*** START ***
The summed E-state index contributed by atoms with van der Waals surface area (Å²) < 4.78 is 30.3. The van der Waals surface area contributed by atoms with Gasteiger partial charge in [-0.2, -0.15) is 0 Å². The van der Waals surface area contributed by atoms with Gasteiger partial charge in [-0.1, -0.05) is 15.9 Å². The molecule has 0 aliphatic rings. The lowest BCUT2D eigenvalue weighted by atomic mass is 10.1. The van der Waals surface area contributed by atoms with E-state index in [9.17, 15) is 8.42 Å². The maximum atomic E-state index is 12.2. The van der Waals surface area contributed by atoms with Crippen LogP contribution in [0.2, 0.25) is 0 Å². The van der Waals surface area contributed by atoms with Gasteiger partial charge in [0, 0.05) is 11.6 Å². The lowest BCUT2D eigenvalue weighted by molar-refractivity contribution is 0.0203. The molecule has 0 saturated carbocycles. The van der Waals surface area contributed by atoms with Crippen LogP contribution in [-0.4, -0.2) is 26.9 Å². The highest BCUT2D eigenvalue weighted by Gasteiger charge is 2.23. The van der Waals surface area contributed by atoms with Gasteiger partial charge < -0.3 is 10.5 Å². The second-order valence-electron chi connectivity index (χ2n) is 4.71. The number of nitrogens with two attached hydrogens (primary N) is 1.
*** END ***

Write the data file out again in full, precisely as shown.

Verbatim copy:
The summed E-state index contributed by atoms with van der Waals surface area (Å²) < 4.78 is 30.3. The van der Waals surface area contributed by atoms with Gasteiger partial charge in [-0.2, -0.15) is 0 Å². The van der Waals surface area contributed by atoms with Gasteiger partial charge in [-0.1, -0.05) is 15.9 Å². The molecule has 0 aliphatic rings. The lowest BCUT2D eigenvalue weighted by atomic mass is 10.1. The van der Waals surface area contributed by atoms with E-state index in [9.17, 15) is 8.42 Å². The maximum atomic E-state index is 12.2. The van der Waals surface area contributed by atoms with Crippen LogP contribution in [0.2, 0.25) is 0 Å². The van der Waals surface area contributed by atoms with Gasteiger partial charge in [0, 0.05) is 11.6 Å². The lowest BCUT2D eigenvalue weighted by molar-refractivity contribution is 0.0203. The molecule has 0 saturated carbocycles. The van der Waals surface area contributed by atoms with Crippen LogP contribution in [-0.4, -0.2) is 26.9 Å². The highest BCUT2D eigenvalue weighted by Gasteiger charge is 2.23. The van der Waals surface area contributed by atoms with Gasteiger partial charge < -0.3 is 10.5 Å². The second-order valence-electron chi connectivity index (χ2n) is 4.71. The number of nitrogens with two attached hydrogens (primary N) is 1.